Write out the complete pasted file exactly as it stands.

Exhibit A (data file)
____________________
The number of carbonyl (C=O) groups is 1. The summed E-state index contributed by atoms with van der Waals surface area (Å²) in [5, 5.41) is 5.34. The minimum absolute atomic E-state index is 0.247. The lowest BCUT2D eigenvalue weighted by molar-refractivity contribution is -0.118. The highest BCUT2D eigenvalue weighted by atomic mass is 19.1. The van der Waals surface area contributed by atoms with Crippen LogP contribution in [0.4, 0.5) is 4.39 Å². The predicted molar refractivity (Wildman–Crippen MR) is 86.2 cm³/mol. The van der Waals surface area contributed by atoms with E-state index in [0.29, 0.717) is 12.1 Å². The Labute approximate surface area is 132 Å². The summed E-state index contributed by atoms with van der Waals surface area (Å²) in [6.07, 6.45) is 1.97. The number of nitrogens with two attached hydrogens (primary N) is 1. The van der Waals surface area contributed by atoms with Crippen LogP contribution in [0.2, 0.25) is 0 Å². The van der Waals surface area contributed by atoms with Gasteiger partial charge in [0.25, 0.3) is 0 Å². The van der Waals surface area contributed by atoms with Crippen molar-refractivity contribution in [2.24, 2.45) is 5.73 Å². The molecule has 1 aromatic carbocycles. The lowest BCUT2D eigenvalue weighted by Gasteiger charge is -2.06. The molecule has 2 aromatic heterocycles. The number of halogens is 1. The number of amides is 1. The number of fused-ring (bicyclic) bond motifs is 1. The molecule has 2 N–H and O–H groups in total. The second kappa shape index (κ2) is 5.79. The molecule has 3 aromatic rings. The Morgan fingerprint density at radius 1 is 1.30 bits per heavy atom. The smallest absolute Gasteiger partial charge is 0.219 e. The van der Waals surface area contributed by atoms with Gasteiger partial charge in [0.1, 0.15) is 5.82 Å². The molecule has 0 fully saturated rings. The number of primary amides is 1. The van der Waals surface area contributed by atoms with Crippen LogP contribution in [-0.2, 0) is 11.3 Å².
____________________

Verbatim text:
The number of carbonyl (C=O) groups is 1. The summed E-state index contributed by atoms with van der Waals surface area (Å²) in [5, 5.41) is 5.34. The minimum absolute atomic E-state index is 0.247. The lowest BCUT2D eigenvalue weighted by molar-refractivity contribution is -0.118. The highest BCUT2D eigenvalue weighted by atomic mass is 19.1. The van der Waals surface area contributed by atoms with Crippen LogP contribution in [0.4, 0.5) is 4.39 Å². The predicted molar refractivity (Wildman–Crippen MR) is 86.2 cm³/mol. The van der Waals surface area contributed by atoms with E-state index in [0.29, 0.717) is 12.1 Å². The Labute approximate surface area is 132 Å². The summed E-state index contributed by atoms with van der Waals surface area (Å²) in [6.07, 6.45) is 1.97. The number of nitrogens with two attached hydrogens (primary N) is 1. The van der Waals surface area contributed by atoms with Crippen LogP contribution in [0.2, 0.25) is 0 Å². The van der Waals surface area contributed by atoms with Gasteiger partial charge in [0.25, 0.3) is 0 Å². The van der Waals surface area contributed by atoms with Crippen molar-refractivity contribution in [2.24, 2.45) is 5.73 Å². The molecule has 1 aromatic carbocycles. The lowest BCUT2D eigenvalue weighted by Gasteiger charge is -2.06. The molecule has 2 aromatic heterocycles. The number of halogens is 1. The number of amides is 1. The number of fused-ring (bicyclic) bond motifs is 1. The molecule has 2 N–H and O–H groups in total. The second kappa shape index (κ2) is 5.79. The molecule has 3 aromatic rings. The Morgan fingerprint density at radius 1 is 1.30 bits per heavy atom. The smallest absolute Gasteiger partial charge is 0.219 e. The van der Waals surface area contributed by atoms with Gasteiger partial charge in [0.1, 0.15) is 5.82 Å². The molecule has 0 fully saturated rings. The number of primary amides is 1. The van der Waals surface area contributed by atoms with Crippen LogP contribution in [-0.2, 0) is 11.3 Å².